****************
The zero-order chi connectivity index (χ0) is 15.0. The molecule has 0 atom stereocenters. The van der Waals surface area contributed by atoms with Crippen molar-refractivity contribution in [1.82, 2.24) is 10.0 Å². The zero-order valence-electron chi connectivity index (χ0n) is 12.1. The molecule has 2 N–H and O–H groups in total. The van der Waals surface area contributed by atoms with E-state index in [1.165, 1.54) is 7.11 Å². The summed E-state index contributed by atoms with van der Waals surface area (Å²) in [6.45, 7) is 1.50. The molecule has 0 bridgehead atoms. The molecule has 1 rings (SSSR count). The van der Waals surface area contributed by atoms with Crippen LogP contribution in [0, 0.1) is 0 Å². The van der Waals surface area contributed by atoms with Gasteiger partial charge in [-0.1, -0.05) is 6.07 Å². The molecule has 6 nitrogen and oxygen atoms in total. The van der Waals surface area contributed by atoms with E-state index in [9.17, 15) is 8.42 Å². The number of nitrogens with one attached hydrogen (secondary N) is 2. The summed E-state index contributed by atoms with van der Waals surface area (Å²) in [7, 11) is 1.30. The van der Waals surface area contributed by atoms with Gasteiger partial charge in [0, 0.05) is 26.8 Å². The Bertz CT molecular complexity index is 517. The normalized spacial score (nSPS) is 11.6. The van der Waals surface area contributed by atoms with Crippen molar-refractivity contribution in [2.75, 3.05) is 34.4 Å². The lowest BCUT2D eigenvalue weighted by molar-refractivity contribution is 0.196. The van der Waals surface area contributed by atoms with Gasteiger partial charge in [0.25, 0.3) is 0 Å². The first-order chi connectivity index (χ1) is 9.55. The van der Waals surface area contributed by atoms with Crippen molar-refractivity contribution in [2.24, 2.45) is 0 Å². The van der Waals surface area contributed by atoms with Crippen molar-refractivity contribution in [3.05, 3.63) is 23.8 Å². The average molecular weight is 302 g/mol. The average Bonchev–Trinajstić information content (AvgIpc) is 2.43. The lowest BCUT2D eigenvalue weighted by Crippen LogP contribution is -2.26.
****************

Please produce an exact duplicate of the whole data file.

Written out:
The zero-order chi connectivity index (χ0) is 15.0. The molecule has 0 atom stereocenters. The van der Waals surface area contributed by atoms with Crippen molar-refractivity contribution in [1.82, 2.24) is 10.0 Å². The zero-order valence-electron chi connectivity index (χ0n) is 12.1. The molecule has 2 N–H and O–H groups in total. The van der Waals surface area contributed by atoms with E-state index in [1.165, 1.54) is 7.11 Å². The summed E-state index contributed by atoms with van der Waals surface area (Å²) in [6.45, 7) is 1.50. The molecule has 0 bridgehead atoms. The molecule has 1 rings (SSSR count). The van der Waals surface area contributed by atoms with Crippen LogP contribution in [0, 0.1) is 0 Å². The van der Waals surface area contributed by atoms with Gasteiger partial charge in [-0.1, -0.05) is 6.07 Å². The molecule has 6 nitrogen and oxygen atoms in total. The van der Waals surface area contributed by atoms with E-state index in [9.17, 15) is 8.42 Å². The number of nitrogens with one attached hydrogen (secondary N) is 2. The summed E-state index contributed by atoms with van der Waals surface area (Å²) in [7, 11) is 1.30. The van der Waals surface area contributed by atoms with Gasteiger partial charge in [0, 0.05) is 26.8 Å². The Bertz CT molecular complexity index is 517. The normalized spacial score (nSPS) is 11.6. The van der Waals surface area contributed by atoms with Crippen molar-refractivity contribution in [2.75, 3.05) is 34.4 Å². The lowest BCUT2D eigenvalue weighted by molar-refractivity contribution is 0.196. The van der Waals surface area contributed by atoms with Gasteiger partial charge in [0.25, 0.3) is 0 Å². The first-order chi connectivity index (χ1) is 9.55. The van der Waals surface area contributed by atoms with Crippen molar-refractivity contribution in [2.24, 2.45) is 0 Å². The van der Waals surface area contributed by atoms with Crippen molar-refractivity contribution in [3.05, 3.63) is 23.8 Å². The average molecular weight is 302 g/mol. The average Bonchev–Trinajstić information content (AvgIpc) is 2.43. The lowest BCUT2D eigenvalue weighted by Crippen LogP contribution is -2.26.